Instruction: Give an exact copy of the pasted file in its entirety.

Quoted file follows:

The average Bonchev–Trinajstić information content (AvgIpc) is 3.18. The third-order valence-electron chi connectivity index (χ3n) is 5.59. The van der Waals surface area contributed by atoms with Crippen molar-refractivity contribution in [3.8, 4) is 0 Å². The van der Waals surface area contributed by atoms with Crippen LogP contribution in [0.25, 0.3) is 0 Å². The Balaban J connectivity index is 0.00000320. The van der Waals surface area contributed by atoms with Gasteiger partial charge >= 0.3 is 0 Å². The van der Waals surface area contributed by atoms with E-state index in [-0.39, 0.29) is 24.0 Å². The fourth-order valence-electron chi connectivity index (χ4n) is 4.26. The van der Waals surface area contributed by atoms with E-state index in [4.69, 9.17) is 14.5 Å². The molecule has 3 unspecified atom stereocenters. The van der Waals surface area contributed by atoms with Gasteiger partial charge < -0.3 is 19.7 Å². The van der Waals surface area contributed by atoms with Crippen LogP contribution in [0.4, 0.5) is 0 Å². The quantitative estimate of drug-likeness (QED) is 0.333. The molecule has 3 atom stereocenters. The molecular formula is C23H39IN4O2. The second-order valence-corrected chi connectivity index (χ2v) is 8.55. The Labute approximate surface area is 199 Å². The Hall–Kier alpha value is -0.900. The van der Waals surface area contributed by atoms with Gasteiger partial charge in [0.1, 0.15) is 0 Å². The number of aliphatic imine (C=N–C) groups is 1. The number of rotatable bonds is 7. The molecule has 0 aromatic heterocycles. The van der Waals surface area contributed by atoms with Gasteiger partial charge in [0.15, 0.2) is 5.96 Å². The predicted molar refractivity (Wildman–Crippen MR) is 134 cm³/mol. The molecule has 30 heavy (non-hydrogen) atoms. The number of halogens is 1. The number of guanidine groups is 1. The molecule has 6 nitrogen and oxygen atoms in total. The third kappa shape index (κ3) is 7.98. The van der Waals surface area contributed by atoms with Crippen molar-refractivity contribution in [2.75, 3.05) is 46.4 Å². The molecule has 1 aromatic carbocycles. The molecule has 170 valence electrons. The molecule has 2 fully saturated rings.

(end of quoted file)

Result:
The average Bonchev–Trinajstić information content (AvgIpc) is 3.18. The third-order valence-electron chi connectivity index (χ3n) is 5.59. The van der Waals surface area contributed by atoms with Crippen molar-refractivity contribution in [3.8, 4) is 0 Å². The van der Waals surface area contributed by atoms with Crippen LogP contribution in [0.25, 0.3) is 0 Å². The Balaban J connectivity index is 0.00000320. The van der Waals surface area contributed by atoms with Gasteiger partial charge >= 0.3 is 0 Å². The van der Waals surface area contributed by atoms with E-state index in [-0.39, 0.29) is 24.0 Å². The fourth-order valence-electron chi connectivity index (χ4n) is 4.26. The van der Waals surface area contributed by atoms with E-state index in [4.69, 9.17) is 14.5 Å². The molecule has 3 unspecified atom stereocenters. The van der Waals surface area contributed by atoms with Gasteiger partial charge < -0.3 is 19.7 Å². The van der Waals surface area contributed by atoms with Crippen LogP contribution in [0.4, 0.5) is 0 Å². The quantitative estimate of drug-likeness (QED) is 0.333. The molecule has 3 atom stereocenters. The molecular formula is C23H39IN4O2. The second-order valence-corrected chi connectivity index (χ2v) is 8.55. The Labute approximate surface area is 199 Å². The Hall–Kier alpha value is -0.900. The van der Waals surface area contributed by atoms with Gasteiger partial charge in [0.1, 0.15) is 0 Å². The number of aliphatic imine (C=N–C) groups is 1. The number of rotatable bonds is 7. The molecule has 0 aromatic heterocycles. The van der Waals surface area contributed by atoms with Gasteiger partial charge in [0.15, 0.2) is 5.96 Å². The predicted molar refractivity (Wildman–Crippen MR) is 134 cm³/mol. The molecule has 30 heavy (non-hydrogen) atoms. The number of halogens is 1. The number of guanidine groups is 1. The molecule has 6 nitrogen and oxygen atoms in total. The third kappa shape index (κ3) is 7.98. The van der Waals surface area contributed by atoms with Crippen molar-refractivity contribution in [2.75, 3.05) is 46.4 Å². The molecule has 1 aromatic carbocycles. The molecule has 170 valence electrons. The molecule has 2 fully saturated rings.